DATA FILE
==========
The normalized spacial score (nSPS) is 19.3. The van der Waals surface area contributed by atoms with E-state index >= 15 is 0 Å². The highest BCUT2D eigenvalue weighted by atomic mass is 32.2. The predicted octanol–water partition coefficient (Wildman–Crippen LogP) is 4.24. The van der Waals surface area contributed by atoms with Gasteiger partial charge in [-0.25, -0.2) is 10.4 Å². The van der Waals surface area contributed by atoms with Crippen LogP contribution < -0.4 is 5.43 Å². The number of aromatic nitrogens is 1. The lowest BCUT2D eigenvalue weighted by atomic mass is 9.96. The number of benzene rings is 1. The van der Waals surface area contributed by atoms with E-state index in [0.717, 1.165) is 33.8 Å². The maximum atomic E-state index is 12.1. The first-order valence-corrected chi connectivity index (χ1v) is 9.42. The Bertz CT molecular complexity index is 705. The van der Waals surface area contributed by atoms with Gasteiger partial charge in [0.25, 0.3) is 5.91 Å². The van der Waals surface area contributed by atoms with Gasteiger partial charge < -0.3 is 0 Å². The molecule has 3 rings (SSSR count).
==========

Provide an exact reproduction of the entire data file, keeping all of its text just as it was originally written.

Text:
The normalized spacial score (nSPS) is 19.3. The van der Waals surface area contributed by atoms with E-state index >= 15 is 0 Å². The highest BCUT2D eigenvalue weighted by atomic mass is 32.2. The predicted octanol–water partition coefficient (Wildman–Crippen LogP) is 4.24. The van der Waals surface area contributed by atoms with Gasteiger partial charge in [-0.25, -0.2) is 10.4 Å². The van der Waals surface area contributed by atoms with Crippen LogP contribution < -0.4 is 5.43 Å². The number of aromatic nitrogens is 1. The lowest BCUT2D eigenvalue weighted by atomic mass is 9.96. The number of benzene rings is 1. The van der Waals surface area contributed by atoms with E-state index in [0.717, 1.165) is 33.8 Å². The maximum atomic E-state index is 12.1. The first-order valence-corrected chi connectivity index (χ1v) is 9.42. The Bertz CT molecular complexity index is 705. The van der Waals surface area contributed by atoms with Gasteiger partial charge in [0.25, 0.3) is 5.91 Å². The van der Waals surface area contributed by atoms with Gasteiger partial charge < -0.3 is 0 Å². The molecule has 3 rings (SSSR count).